Courbet “The Stone Breakers”

In Marx and Engles 1848 The Communist Manifesto, Marx claims:

          In effect, Marx is likening the human workforce to the machines that they operate. After reading this, the image of Gustave Courbet’s realist painting “The Stone Breakers” which was done from 1849-1850 came to mind. Although Courbet was a socialist and looked up to Proudhon as a mentor (who Marx opposed), there is no denying that there is a similar message in The Stonebreakers to the above excerpt from The Communist Manifesto. While used to seeing painting relating to a particular revolution and what not, this has perhaps been the first instance where I have actually recognized a political theory versus a political event being exemplified in a painting.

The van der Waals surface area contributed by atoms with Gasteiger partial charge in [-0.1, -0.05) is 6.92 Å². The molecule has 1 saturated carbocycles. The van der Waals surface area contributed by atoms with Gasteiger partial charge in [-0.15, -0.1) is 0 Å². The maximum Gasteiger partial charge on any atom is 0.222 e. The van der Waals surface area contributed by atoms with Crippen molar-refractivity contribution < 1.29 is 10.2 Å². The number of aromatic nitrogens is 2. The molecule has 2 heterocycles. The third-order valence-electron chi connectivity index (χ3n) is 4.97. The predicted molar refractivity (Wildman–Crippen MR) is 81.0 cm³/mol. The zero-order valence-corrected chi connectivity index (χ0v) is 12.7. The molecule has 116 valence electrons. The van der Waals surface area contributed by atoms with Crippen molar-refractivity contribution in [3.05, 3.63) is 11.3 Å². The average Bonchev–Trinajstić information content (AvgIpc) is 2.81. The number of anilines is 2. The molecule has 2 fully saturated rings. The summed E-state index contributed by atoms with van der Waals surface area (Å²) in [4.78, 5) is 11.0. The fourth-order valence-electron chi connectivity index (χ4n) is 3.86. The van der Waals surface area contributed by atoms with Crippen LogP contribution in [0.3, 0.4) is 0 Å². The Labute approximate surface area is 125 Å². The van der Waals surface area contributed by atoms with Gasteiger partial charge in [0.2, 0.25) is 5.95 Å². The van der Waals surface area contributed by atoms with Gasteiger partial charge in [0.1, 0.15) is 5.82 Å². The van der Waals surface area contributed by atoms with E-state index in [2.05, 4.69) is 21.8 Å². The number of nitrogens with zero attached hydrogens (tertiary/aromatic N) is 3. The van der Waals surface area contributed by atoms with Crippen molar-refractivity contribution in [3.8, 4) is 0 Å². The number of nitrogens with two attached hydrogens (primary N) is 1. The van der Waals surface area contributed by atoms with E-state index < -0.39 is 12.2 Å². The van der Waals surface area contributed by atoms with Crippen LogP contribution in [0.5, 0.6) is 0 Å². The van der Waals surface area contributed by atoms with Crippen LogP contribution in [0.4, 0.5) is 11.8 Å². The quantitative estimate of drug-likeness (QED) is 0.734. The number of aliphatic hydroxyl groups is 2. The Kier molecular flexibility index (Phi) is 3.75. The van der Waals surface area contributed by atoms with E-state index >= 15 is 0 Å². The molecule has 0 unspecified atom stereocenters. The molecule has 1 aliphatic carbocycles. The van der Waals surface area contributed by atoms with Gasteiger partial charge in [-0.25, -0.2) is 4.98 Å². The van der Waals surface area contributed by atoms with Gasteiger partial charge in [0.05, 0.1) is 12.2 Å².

The Stonebreakers depicts two men, one old, one young (commonly believed to be father and son) doing some of the lowliest work of the time: doing road work and breaking stones. Courbet and the Realist movement went against the norm and the wishes of the bourgeoisie and instead tried to represent le peuple; the people in their real element. Their clothes are ragged, their faces hidden, and their bodies stiff. The fact that their faces are hidden gives a sense of anonymity to the workers.
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